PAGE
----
My 14 month-old had flat feet. This is causing her to walk on the inside of her feet. When she is standing straight, her legs (from the knees down) appear to angle out because she is standing with her weight on the insides of her feet. Our pediatrician says that she will grow out of it but may need orthodics in the future. We also took her to a foot doctor who said the same thing. My concern is waiting until she is 2 or 3 years old and then being told we should have done something earlier because now it's too late. Is there a risk of causing permanent damage to her knee and/or ankle joints or to her growing bones? Should she be evaluated for braces or orthodics now? Any I just a worried first time mom??
Thank you in advance for your time and advise.
My son had a small degree of this and we were told to buy a really good shoe with a good arch. We bought Nike's because his foot was narrow and these fit really well. He never had to have any other intervention. I don't know if he grew out of it or the shoes really helped. Best wishes.
i dont really know anything about flat feet but my husband (now 34) was born with a high arch.. the exact opposite problem.. he never had it corrected... the drs said it would eventually go down.. and now he has hip, calf, knee, and feet problems all associating with this issue.. if he is on his feet for an extennded period of time, he will have trouble walking the next day, his lower back will hurt.. all things related to his arch.. i would definately do my research and find out what can be done to correct the issue so that your child doesnt have problems later in life.. hope this helps... good luck=-)
I too have a daughter that has flat feet. When she was 3 or 4 I took her to the pediatrician and to a pediatric foot surgeon. They also said not to worry. They said that often time the arch does not develop until later. Well, she is 10 years old now and has had to have titanium implants because her tendons were being pulled and causing her pain. We thought that she was just having growing pains in her legs but we were told that this can be common with kids around 12 years old who have flat feet. The pain in her legs have obviously stopped and we are happy with the results. We wished that we could have done something sooner. Good luck and look for more answers.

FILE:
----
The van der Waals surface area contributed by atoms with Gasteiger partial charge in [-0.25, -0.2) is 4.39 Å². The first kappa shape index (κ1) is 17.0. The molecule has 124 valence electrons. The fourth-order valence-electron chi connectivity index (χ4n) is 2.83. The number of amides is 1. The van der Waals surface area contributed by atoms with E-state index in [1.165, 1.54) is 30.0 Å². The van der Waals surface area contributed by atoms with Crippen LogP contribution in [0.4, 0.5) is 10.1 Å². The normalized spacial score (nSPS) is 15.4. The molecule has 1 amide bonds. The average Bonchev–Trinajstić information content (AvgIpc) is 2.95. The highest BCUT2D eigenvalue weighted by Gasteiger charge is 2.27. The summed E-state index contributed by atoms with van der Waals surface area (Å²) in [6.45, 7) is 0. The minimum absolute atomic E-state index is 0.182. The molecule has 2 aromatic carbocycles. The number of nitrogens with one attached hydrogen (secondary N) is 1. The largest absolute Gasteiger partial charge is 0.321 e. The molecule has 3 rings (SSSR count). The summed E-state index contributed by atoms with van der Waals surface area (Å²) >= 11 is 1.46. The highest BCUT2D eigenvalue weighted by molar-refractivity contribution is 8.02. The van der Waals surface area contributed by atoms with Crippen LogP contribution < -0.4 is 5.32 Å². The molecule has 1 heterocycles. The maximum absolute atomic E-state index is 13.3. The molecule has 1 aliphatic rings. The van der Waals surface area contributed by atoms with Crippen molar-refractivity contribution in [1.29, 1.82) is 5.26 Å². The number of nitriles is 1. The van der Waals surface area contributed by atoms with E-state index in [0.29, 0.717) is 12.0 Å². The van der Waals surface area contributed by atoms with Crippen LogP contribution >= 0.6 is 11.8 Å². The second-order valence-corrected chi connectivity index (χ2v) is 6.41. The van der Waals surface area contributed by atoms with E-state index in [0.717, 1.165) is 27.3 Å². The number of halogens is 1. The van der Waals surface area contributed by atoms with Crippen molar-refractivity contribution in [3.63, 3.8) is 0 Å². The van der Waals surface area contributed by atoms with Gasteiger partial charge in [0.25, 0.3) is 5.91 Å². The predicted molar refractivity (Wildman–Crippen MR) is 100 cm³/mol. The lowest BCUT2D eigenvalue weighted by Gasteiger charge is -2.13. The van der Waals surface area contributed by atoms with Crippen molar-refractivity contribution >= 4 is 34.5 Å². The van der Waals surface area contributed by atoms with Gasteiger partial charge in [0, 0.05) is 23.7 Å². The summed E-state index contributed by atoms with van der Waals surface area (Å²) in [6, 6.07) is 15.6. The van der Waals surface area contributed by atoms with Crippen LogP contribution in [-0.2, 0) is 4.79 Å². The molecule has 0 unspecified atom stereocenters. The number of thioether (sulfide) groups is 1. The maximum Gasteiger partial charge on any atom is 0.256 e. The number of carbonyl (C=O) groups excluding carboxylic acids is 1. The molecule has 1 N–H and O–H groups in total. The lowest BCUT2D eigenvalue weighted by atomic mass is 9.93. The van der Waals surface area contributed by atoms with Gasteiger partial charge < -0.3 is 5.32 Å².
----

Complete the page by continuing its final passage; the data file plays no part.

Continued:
My son had the same. It was at its worst around 18 months to 2 1/2 years and then magically disappeared. I was told to just keep an eye on it and intervene by age 3 the latest. I let my son walk barefoot most of the time which strengthens the foot muscles and for the first 3 years I invested in shoes that simulate the barefoot motion. Stride Rite was the brand. This flat foot syndrome is a pretty normal stage around 14 months and I believe the reason that podiatric measures are only taken later is that the child needs to walk on those feet a few hundred miles first to even have a chance to build muscles before it can be determined which part of the foot needs support. Otherwise it could get over-corrected. I am glad you posted this because it reminds me to check my son`s feet. He is now 5 and I let him wear some of those cheap sneakers with pretty blinking lights on them for a long time and somehow his arch seems to flatten again. I will look for shoes with arch support again until he is 18. Fella, I would not worry too much for now but provide good shoes. I had the same problem as a kid and in my case it needed to be corrected but I only started wearing podiatric shoes between age 3 and 6 and all turned out fine.
I have flat feet, I am 36 years old, I have 5 children all of them have flat feet from a 13 years old to a 2 years old. My mom took me to all kinds of therapies when I was young and Drs., she made me wear special shoes until I was like 9 years old. I remember picking marbles with my toes and walking with them an puting the marbles in a different pile. Nothing changed, maybe If I did not do thoes things my pain had started earlier, we will never know. I still have flat foot. I have allways beeing a super active women, I do all kinds of sports, I have changed my weight 40 pounds on and off, 5 times one on each of my pregnancies,